When was the last time you did a “workout” for your mental health?
Our society has been making great strides in taking the taboo out of mental health. Meditation has been gaining research as a treatment to help combat the negative effects that stress has on the body. One form of meditation that is easy to practice is mindfulness sessions. This post will take you through a session that you can perform anywhere and doesn’t require a lot of time (feel free to take as much time as you need though).
First let's look at the benefits of meditation on stress and pain
- It was found on a systemic review that there is moderate certainty that meditation in the short term edges out minimal intervention for disability. Low certainity even suggested it is slightly better then usual care for pain in the long term.
- Meditatin calms down your fight or flight portion of your nervous system (sympathetic nervous system) allowing you to rest and relax
- Increase memory, learning, cognition, attention and self awareness
- Decrease emotional reactivity, stress, anxiety and depresion
- Chronic stress is linked with hormonal distrubances and chronic pain, so it is crucial to have ways to lower our stress levels
Now, let's go step-by-step into one, of many, ways to meditate. This can be done laying down, sitting down and pretty much anywhere at any time. All you have to do is show up and attempt (try not to stress over this and accept whatever state your headspace is in) to be still and focus on your breath as you bring awareness to the different parts of your body.
Start by breathing in and out slowly. One breath cycle should last for approximately 6 seconds.
Breathe in through your nose while trying to inflate your abdomen like a baloon and then out through your mouth, letting your breath flow effortlessly in and out of your body
Let go of your thoughts. Let go of things you have to do later today or pending projects that need your attention. Simply let thoughts rise and fall of their own accord and be at one with your breath. Interesting to note, that our brains are wired to focus on things we try to ignore (the amygdala in the brain, for whatever reason, views thoughts that we do not like as a danger signal and makes us hyper focus on what it thinks could be a threat). Try this be telling yourself not to think about carrots for one minute... Try it. Did you not just think about carrots for a minute straught?! lol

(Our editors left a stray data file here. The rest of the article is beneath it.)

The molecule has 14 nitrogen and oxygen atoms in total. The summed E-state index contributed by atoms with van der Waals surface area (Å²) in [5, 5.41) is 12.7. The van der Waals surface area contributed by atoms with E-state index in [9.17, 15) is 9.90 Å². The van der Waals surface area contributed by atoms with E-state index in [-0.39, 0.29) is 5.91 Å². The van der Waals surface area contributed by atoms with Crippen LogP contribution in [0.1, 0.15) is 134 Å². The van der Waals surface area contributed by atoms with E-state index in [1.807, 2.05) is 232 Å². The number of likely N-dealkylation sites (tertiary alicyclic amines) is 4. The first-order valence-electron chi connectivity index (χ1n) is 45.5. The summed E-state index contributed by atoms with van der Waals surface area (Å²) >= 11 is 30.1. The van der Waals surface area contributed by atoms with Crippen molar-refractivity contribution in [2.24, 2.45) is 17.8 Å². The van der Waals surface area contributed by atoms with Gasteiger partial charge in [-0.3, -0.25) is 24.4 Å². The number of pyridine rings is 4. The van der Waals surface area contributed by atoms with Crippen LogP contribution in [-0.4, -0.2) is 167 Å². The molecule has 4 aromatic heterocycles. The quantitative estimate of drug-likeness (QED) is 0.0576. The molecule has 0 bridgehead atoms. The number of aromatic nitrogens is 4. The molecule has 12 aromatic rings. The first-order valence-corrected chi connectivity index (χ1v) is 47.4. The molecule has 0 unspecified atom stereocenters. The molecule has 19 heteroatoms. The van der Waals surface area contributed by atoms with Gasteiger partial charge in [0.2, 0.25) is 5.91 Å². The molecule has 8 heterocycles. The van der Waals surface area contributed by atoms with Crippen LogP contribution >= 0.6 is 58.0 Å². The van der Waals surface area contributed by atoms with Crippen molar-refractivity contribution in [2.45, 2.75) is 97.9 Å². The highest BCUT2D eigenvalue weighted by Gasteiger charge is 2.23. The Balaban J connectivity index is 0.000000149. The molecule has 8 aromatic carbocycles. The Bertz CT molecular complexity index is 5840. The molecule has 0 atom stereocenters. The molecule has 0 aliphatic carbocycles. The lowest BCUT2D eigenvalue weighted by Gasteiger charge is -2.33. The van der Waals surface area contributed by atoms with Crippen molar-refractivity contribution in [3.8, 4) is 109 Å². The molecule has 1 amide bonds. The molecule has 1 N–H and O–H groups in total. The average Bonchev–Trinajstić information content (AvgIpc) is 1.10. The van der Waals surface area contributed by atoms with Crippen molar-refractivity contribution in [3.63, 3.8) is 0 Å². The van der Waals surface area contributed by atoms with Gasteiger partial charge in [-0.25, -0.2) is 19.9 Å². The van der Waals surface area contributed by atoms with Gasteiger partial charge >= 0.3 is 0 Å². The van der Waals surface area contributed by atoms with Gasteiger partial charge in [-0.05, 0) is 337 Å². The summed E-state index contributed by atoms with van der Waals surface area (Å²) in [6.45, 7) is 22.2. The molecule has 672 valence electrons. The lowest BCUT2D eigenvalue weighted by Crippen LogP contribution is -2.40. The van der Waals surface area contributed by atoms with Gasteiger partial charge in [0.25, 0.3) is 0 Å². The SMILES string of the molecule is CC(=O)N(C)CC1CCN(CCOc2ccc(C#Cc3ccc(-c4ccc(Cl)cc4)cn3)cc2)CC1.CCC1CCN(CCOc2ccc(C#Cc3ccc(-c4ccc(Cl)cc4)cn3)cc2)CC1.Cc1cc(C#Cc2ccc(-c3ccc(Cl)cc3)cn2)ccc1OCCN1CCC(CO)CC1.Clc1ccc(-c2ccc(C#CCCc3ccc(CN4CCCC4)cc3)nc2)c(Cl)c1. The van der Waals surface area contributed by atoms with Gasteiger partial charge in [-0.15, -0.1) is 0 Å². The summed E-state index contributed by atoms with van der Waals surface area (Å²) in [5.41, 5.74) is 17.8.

Purposefully watch your breath, focusing your sense of awareness on its pathway as it enters your body and maybe you can almost feel it travel throughout the different body parts, If not you can simply bring awareness to your body parts that are touching things, feet on the floor etc... It is interesting becuase our minds block out stuff like how our socks/shoes feel on our feet, but if you bring awareness to it you can feel those sensations again.
Now, maintaining your breathing. Slowly, start to notice the parts of your body that are in contact with things in your room and the chair. Start with the bottoms of the feet and try to bring awareness to how they feel planted on the ground. Continue by working your way up to the back of your thighs, buttocks, back, arms, and any other body that is in contact with something.
Remember, to let your thoughts come and go without any reaction to them. I always pretend like I am watching tv and my thoughts are an annoying commercial that just came on. All I have to do is take my remote and turn the channel to make it go away lol.
Getting brain “gains” is that easy. This will also reduce stress, reduce pain and long term can result in you getting back to things you love when paired with gentle movement. We would like to encourage you to attempt this every day even if it’s 1 minute. You will be amazed at the positive effects.